SALIENT FACTS PERTAINING TO WOMEN IN THE FIELD OF STEM
Updated: Feb 27, 2020
With the break-neck speed of advances in the field of technology and science, the field of STEM (Science, Technology, Engineering and Math) is increasingly occupying a more “front and center” role in industry and commerce. This brief article will outline the role of women in this high-profile arena:
Empirical data attests to the fact that women, both those who are students and employees, are under-represented in the STEM arenas. Data attests to the fact that roughly thirty percent of the global researchers are women. Less than 30% of women students opt to pursue a higher education in the field of STEM. There is a palpable and unfortunate reality that “STEM WOMEN” are on a lower pay scale than their male counterparts.
According to a study published by the United Nations, despite recent measures to create a more “inclusionary environment for women working in STEM”, women continue to be excluded from full participation. The United Nations has issued the clarion call to the global scientific community to end this nefarious practice and to that end, sponsors the event of “International Day of Women in Science” to arrive at the goal of full inclusion and to bring awareness to this imbalance.
GENDER GAP EXISTS IN THE WORLD OF SCIENCE - The under-representation of STEM women is a global reality and less than 30% of the world’s researchers are women. Women comprise roughly 50% of researchers in Central Asia. Interestingly, more than 80% of STEM researchers in Myanmar (erstwhile nation of Burma) are women, and women outnumber their male STEM researchers’ colleagues in Azerbaijan, Thailand and Georgia. The average precipitously drops to less than 15% in India and occupies a single digit in the country of Nepal. Women-driven STEM involvement and engagement hovers around 40% for researchers in Latin America, The Caribbean, The Middle East and nations of Central and Eastern Europe. The average statistic for Western Europe, North America and sub-Saharan Africa approximates 30%. In the country of Chad, a mere 5% of STEM researchers are women.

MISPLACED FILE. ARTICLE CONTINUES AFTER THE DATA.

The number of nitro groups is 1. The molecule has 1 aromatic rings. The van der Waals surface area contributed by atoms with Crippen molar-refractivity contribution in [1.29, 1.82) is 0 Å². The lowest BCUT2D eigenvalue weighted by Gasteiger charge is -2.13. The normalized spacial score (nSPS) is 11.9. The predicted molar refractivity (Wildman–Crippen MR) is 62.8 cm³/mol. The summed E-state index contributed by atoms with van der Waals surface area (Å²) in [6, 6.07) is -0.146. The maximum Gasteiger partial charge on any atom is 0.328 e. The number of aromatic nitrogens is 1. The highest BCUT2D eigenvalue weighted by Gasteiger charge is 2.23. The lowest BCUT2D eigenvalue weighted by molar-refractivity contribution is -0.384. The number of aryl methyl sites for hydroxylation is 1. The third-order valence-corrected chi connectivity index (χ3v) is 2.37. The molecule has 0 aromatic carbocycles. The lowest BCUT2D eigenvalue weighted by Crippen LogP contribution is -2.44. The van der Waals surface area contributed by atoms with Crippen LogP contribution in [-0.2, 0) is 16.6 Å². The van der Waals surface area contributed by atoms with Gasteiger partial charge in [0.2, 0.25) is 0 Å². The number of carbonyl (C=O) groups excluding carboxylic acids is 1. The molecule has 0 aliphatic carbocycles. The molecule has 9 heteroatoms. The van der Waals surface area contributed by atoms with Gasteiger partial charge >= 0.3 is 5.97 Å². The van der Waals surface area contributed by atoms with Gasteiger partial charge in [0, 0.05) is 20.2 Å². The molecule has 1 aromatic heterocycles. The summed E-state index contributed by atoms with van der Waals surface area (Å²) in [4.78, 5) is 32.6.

ONLY A MINOR PERCENTAGE OF WOMEN STUDENTS PURSUE STEM-RELATED SUBJECTS IN HIGHER EDUCATION
Global women enrollment is patently minimal in certain STEM fields. For example, only 3% of women opt to join and study Information and communication technology fields. In the realm of mathematics and statistics, that figure inches up to 5% and up to 8% for engineering courses. Even though women are more drawn to STEM courses in some parts of the globe, (up to 35% of STEM students in higher education are in the United Kingdom) the global gender imbalance in the STEM field persists.
THE PROPOSED SOLUTION TO ADDRESS THIS GENDER IMBALANCE AND GENDER GAP
Unfortunately, long-ingrained gender stereotypes and gender bias are steering women away from the pursuit of STEM careers. Women who rise to the challenge and pursue STEM careers later face the prospect of unequal pay and limited career advancement. To date factors that are deterring women from pursuing STEM based careers include, but are not limited to financial considerations, workplace discrimination and culture, family decisions and overall cultural norms that may sway women from pursuing the noble endeavor of having a STEM career. The unequivocal and certain answer is until the underlying causes of gender discrimination and unequal pay are fully addressed and remedied, the world will be deprived of the brilliance of women who can and will make monumental contributions to the ever- advancing field of STEM.
It is with the above in mind, that the accomplishment of the young women winning all the Top 5 prizes in the National STEM competition is of noteworthy mention. Could it be a harbinger of greater things to come for women considering STEM subjects or women wishing to advance further in their STEM careers?